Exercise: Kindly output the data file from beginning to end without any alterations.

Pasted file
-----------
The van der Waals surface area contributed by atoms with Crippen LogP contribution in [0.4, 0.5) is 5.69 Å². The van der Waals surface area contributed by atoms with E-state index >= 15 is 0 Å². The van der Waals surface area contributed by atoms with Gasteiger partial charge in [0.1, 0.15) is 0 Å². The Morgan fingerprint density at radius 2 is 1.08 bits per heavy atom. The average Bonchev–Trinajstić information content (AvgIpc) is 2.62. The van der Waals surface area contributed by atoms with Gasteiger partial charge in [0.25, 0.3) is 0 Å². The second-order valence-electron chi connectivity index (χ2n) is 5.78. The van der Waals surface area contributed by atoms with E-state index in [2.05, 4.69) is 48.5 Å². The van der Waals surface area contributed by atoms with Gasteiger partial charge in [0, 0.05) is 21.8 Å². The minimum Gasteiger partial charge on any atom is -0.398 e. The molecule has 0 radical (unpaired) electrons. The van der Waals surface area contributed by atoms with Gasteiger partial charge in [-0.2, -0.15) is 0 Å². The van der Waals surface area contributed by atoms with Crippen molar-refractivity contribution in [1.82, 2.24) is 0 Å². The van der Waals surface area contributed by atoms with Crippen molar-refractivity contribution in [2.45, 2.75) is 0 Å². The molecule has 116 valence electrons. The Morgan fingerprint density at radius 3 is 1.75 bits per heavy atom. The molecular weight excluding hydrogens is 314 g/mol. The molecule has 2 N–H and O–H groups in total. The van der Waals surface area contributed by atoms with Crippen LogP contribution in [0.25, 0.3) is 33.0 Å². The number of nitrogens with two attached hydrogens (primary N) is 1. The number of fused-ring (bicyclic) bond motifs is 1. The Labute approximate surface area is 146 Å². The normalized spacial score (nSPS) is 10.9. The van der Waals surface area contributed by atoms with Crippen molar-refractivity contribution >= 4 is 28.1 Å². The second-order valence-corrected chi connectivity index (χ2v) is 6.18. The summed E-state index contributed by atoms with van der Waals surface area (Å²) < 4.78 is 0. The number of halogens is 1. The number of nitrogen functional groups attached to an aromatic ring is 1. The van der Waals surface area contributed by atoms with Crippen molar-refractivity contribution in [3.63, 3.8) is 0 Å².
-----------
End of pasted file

The van der Waals surface area contributed by atoms with Crippen LogP contribution in [0.4, 0.5) is 5.69 Å². The van der Waals surface area contributed by atoms with E-state index >= 15 is 0 Å². The van der Waals surface area contributed by atoms with Gasteiger partial charge in [0.1, 0.15) is 0 Å². The Morgan fingerprint density at radius 2 is 1.08 bits per heavy atom. The average Bonchev–Trinajstić information content (AvgIpc) is 2.62. The van der Waals surface area contributed by atoms with Gasteiger partial charge in [0.25, 0.3) is 0 Å². The second-order valence-electron chi connectivity index (χ2n) is 5.78. The van der Waals surface area contributed by atoms with E-state index in [2.05, 4.69) is 48.5 Å². The van der Waals surface area contributed by atoms with Gasteiger partial charge in [0, 0.05) is 21.8 Å². The minimum Gasteiger partial charge on any atom is -0.398 e. The molecule has 0 radical (unpaired) electrons. The van der Waals surface area contributed by atoms with Gasteiger partial charge in [-0.2, -0.15) is 0 Å². The van der Waals surface area contributed by atoms with Crippen molar-refractivity contribution in [1.82, 2.24) is 0 Å². The van der Waals surface area contributed by atoms with Crippen molar-refractivity contribution in [2.45, 2.75) is 0 Å². The molecule has 116 valence electrons. The Morgan fingerprint density at radius 3 is 1.75 bits per heavy atom. The molecular weight excluding hydrogens is 314 g/mol. The molecule has 2 N–H and O–H groups in total. The van der Waals surface area contributed by atoms with Crippen LogP contribution in [0.25, 0.3) is 33.0 Å². The number of nitrogens with two attached hydrogens (primary N) is 1. The number of fused-ring (bicyclic) bond motifs is 1. The Labute approximate surface area is 146 Å². The normalized spacial score (nSPS) is 10.9. The van der Waals surface area contributed by atoms with Crippen molar-refractivity contribution >= 4 is 28.1 Å². The second-order valence-corrected chi connectivity index (χ2v) is 6.18. The summed E-state index contributed by atoms with van der Waals surface area (Å²) < 4.78 is 0. The number of halogens is 1. The number of nitrogen functional groups attached to an aromatic ring is 1. The van der Waals surface area contributed by atoms with Crippen molar-refractivity contribution in [3.63, 3.8) is 0 Å².